A Whole Flock of Canaries

Back in 1911, British coal miners started taking canaries into the mines. Because of the bird’s sensitivity to carbon monoxide, an ill or listless canary would give miners warning. The practice continued until 1986.[1]

So began the expression “a canary in the coal mine” to denote a warning of imminent peril. 

As students of the markets, we are beginning to see a flock of ailing birds everywhere. They warn not just of market weakness but potentially of market collapse.

Canary #1: The Afghan Collapse

The markets don’t like political instability. The recent fall of the Afghan government wasn’t supposed to happen. It shares many patterns with other intelligence embarrassments like 9-11 and Pearl Harbor.[2]

Eleven thousand U.S. citizens remain stranded in Kabul. What happens if just one of these American citizens ends up dead, captured, or jailed?  The market won’t like it.

Not many know it, but Afghanistan has the world’s third largest supply of rare earth elements—critical to satellites, DOD weapons systems, and other high-tech systems. China has already made it clear that it will be the Taliban’s new big brother, so these rare elements will probably be added to China’s already monopolistic supply.[3]

Canary #2: The FED and Transitory Inflation

​With today’s release of the Fed’s June 2021 minutes[4] we learned what transitory inflation might look like. Of course, further important inflation data will come in July,[5] but the minutes provide further detail on the Fed’s thinking.

“Transitory” May Mean About 6-9 Months

Despite using the term transitory for our current 5% inflation,[6] the Fed hasn’t precisely defined the term. According to the notes, the Fed generally expects elevated inflation for the remainder of this year, but moderating into 2022. Thus, elevated inflation might linger for another several months. Not all Fed policy makers share this view, some suspecting inflation may last into 2022.

To some degree, the Fed is also keying off market expectations. These suggest higher inflation in the short-term, but without much of an impact on long-term expectations after a year or two.

Base Effects Matter

The Fed believes that base effects are one important driver of the current surge in inflation. Last year, at around this time, inflation was subdued. But in 2021, we are seeing inflation catch up with last year’s unusual drop. Though inflation may remain elevated, this base rate effect will cause inflation to begin to calm over the coming months, just as comparatively, inflation picked up off low levels toward the end of 2020.

Supply Bottlenecks

The main driver of inflation is supply bottlenecks as the economy reopens. Paired with robust consumer demand, clogs in supply pressures prices upward. Again, the Fed sees these unusual disruptions to the economy moderating into 2022 as global supply chains work out their current issues.

What Could Change the Fed’s Outlook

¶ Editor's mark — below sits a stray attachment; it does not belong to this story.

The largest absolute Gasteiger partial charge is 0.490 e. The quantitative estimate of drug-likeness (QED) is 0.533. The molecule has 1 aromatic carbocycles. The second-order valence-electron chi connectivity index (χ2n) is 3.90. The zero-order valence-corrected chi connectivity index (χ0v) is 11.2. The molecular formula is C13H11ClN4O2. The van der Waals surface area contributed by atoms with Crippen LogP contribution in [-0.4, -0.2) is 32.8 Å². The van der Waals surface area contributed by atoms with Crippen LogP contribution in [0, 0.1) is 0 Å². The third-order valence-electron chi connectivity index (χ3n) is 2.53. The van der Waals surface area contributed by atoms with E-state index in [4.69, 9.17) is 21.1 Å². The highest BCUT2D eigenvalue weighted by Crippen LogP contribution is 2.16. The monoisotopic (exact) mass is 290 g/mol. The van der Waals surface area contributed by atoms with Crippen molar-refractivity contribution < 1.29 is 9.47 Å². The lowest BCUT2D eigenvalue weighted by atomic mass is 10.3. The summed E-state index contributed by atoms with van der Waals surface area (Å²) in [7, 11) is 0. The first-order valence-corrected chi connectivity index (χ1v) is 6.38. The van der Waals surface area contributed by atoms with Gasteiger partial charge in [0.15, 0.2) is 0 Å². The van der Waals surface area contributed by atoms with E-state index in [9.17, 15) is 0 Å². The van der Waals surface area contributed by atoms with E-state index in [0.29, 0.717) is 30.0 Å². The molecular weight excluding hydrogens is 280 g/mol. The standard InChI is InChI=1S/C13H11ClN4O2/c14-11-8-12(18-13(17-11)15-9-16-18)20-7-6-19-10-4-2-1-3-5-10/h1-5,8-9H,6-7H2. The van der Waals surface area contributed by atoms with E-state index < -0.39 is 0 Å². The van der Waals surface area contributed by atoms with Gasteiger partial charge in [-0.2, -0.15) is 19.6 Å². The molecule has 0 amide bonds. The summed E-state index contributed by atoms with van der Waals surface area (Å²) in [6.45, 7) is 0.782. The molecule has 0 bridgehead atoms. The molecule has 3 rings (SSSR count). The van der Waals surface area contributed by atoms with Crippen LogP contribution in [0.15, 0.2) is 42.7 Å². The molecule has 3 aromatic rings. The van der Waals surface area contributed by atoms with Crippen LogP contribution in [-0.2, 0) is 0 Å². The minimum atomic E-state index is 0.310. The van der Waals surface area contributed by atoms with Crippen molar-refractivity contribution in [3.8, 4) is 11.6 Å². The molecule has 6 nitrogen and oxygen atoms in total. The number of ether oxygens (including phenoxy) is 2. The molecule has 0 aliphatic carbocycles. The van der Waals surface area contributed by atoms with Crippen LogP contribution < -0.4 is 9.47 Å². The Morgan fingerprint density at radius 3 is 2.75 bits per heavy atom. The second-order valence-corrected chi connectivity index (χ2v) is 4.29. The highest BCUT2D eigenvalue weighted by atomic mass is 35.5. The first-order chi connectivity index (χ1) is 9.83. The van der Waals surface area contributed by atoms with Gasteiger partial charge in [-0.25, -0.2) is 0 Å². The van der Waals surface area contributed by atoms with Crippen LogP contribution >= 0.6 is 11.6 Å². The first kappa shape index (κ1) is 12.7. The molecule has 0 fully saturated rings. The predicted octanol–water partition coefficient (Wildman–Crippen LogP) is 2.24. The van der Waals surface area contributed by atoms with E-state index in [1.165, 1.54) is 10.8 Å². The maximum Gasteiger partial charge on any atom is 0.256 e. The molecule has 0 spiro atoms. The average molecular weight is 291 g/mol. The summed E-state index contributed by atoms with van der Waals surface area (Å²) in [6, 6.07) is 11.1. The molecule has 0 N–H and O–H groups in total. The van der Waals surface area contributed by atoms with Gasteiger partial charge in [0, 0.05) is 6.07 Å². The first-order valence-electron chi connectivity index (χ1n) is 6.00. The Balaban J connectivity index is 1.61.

Indeed, even now the high rate of inflation surprised many on the committee. The notes stated: “The actual rise in inflation was larger than anticipated.” Despite the surprise, however, the Fed doesn’t appear too concerned just yet.

Given that base rates serve as a key driver, if inflation doesn’t show a downward trend over the coming months, that may prove a concern for the Fed. While inflation may be high for a while, if we aren’t heading into a rate far closer to the Fed’s 2% inflation target by early 2022, that too will be a concern for the Fed’s transitory-inflation thesis.

If inflation doesn’t ease, monetary policy might have to adjust. The market won’t like higher interest rates, and investment strategies will have to adjust. That adjustment might cause some angst.[7]


Just because prices are going up doesn’t mean that inflation is. Inflation, after all, is the rate at which prices are advancing, not the fact that prices are rising in themselves.

It makes no sense to claim that “transitory inflation” includes all versions of the world in which inflation does not stay at, or make, new cyclical highs on a sequential basis.

In this sense, recent curve flattening and a sustained rise in short-term rate expectations could also be a result of the bond markets discounting a world in which inflation stays high enough to prompt policymakers to withdraw policy stimulus quickly enough to dent growth and tighten financial conditions.

The amount of time spent by economists debating the ins and outs of inflation is mostly an attempt to assure each other, and policymakers, that the spectacular CPI (Consumer Price Index) and PPI (Producer Price Index) headlines we now see in the news are nothing to worry about. It follows that slowing the pace of asset purchases—not to mention raising interest rates—would be a grave and unforgivable error.

Canary #3: What Happens if the FED Tapers?


We hear the term all the time. But when did it enter the financial vocabulary? That would be May 22, 2013, “when U.S. Federal Reserve Chairman Ben Bernanke stated in testimony before Congress that the Fed may taper, or reduce, the size of its bond-buying program known as quantitative easing.”[8] 

And what happens when the FED slows down its bond-buying program? The rate of increase in the money supply begins to diminish. The money supply doesn’t get smaller. It just doesn’t grow as fast.

The money supply has an enormous impact on stock and bond markets. If the money supply increases, that money has to go somewhere. If it goes into the stock market, prices of stocks go up.

The FED increases the money supply by increasing its balance sheet. That means, the FED enters the private market and buys government and sometimes corporate bonds.

How the Money Supply Grows

How does a FED purchase of a bond increase the money supply? Suppose you have a government bond. You sell the bond to Jim. Jim writes you a check for $1,000, which you deposit in your checking account. Jim’s balance goes down $1,000. Yours goes up $1,000. There’s no change in the amount of money in circulation.

Now suppose you sell your bond to the FED. The FED sends you $1,000, which you deposit into your checking account. Your account goes up by $1,000. But the FED’s “checkbook” does not go down by $1,000. It bought your bond with money it creates out of thin air. So, the money supply of the nation goes up by $1,000.